Today has been hard. But I have found hope through words. The poems I have written reflecting on grief can be found at the end of this post.

As the school day drew to a close last night, the last rays of the sun burning a red hue onto a darkening sky, the school body was gathered together. We waited in silence, knowing that whatever was coming, it couldn’t be good. Unfortunately, the sickening foreboding was all too just. One of our young members of staff had suddenly died.

Grief takes many forms.

There’s the initial shock. That it can’t be true. There’s the pain. The tears. The realisation that you will never that face again. Or hear that laugh again. Or watch him gallop down the hallway with a hockey stick doing his best impression of a Jabberwocky. There’s the sharp stab of the understanding of mortality. There’s an appreciation for the frailty and fragility of life. There’s the mask you put on, saying I’m OK, when deep down there’s a storm of hurt brewing. There’s madness. Anger that the world is carrying on when life has been cut short. There’s irrational guilt. There’s silence. Nothingness. Emptiness.

Grief takes many forms.

Over the last 24 hours grief has swept a shroud over the school. It has felt subdued. Like the world is turning in grayscale. There has been a sense of unease to hear laughter, laughter that isn’t his. To see smiles in a sea of sorrow. But there has been a solidarity, compassion and selflessness that has helped to ease the news. I think grieving as community is easier than grieving alone. Everyone is sharing memories, smiling behind tears, and reaching out a hand. Everyone is understanding. Everyone stands together. And if we listen closely, we can just start to hear the soft tones of peace.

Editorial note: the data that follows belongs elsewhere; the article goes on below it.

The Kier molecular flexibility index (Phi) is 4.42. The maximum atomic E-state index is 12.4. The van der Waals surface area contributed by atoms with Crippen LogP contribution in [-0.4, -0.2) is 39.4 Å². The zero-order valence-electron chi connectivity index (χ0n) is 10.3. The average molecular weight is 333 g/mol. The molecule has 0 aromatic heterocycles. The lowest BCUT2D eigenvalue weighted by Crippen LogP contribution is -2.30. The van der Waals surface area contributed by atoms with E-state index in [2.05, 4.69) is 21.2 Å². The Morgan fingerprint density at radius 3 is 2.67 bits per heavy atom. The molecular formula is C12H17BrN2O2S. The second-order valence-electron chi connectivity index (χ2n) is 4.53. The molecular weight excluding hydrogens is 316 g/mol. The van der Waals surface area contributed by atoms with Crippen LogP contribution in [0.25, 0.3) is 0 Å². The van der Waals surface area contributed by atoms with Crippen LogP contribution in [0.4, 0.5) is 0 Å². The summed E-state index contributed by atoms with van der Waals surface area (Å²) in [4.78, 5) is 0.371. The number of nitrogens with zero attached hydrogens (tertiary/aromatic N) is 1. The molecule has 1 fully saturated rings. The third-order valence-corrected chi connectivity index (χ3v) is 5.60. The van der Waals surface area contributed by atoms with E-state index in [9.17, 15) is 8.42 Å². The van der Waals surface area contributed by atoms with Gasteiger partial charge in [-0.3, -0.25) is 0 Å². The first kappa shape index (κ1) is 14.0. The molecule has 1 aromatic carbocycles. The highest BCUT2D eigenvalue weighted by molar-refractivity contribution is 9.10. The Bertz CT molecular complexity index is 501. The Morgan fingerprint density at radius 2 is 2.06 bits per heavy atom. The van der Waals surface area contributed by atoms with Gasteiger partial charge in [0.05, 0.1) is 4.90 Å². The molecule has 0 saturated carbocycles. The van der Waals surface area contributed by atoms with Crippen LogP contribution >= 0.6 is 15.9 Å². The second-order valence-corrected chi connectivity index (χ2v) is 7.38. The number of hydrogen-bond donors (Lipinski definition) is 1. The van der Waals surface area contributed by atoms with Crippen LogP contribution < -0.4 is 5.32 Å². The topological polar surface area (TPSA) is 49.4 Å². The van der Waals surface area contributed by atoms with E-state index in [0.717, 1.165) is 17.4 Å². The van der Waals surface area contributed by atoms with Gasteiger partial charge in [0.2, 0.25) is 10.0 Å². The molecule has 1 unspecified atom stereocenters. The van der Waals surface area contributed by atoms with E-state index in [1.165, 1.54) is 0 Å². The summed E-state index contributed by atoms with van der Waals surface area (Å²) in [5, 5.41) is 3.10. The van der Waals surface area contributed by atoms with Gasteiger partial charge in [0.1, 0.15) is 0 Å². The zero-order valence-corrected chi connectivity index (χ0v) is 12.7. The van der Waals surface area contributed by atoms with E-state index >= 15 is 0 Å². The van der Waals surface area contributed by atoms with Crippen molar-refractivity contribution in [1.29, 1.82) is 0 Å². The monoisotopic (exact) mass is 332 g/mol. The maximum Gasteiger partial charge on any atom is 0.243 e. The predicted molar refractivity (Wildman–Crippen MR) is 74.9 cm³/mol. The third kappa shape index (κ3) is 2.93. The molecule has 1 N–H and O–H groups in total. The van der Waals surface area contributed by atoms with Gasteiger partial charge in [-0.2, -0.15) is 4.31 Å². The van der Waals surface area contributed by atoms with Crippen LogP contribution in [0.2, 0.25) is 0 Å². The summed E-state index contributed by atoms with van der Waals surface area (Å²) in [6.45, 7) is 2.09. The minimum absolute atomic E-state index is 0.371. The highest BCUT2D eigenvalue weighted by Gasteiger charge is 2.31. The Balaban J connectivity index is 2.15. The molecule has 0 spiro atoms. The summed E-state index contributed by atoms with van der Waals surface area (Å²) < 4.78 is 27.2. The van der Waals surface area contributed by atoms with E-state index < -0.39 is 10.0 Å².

It is times like this where a community founded on faith finds its strength. Evensong last night was bittersweet. The music had been chosen a long time ago, but its words, known to all, were comforting, and the introit seemed a plea from the depths of our heart.

When I lie within my bed,

Sick in heart and sick in head…

When the house doth sigh and weep,

And the world is drowned in sleep,

Yet mine eyes the watch do keep.

Sweet spirit, comfort me. Comfort me.

Litany to the Holy Spirit, Herrick (1591-1674)

This morning, we gathered for a difficult service of reflection, exploring Christ’s sacrifice and pain in death. Eli, Eli, lama sabachthani. My God, my God, why hast thou forsaken me. We prayed. We sat in silence. We knew that we were not alone. And he was not alone. I have no doubt that, whilst elements of pain will last, over the rest of the week, the community will build itself back up, find peace, reconciliation with anger, stability, and renewed strength, in the knowledge of God’s presence amongst us, lifting the darkness of grief.

There was no better man than he. A friend, a tutor, a pastoral adviser, and an inspiring teacher. His wit, humour, confidence and energy were infectious. He never stopped giving of himself. And there is no greater testimony to that than the grief we are sharing today.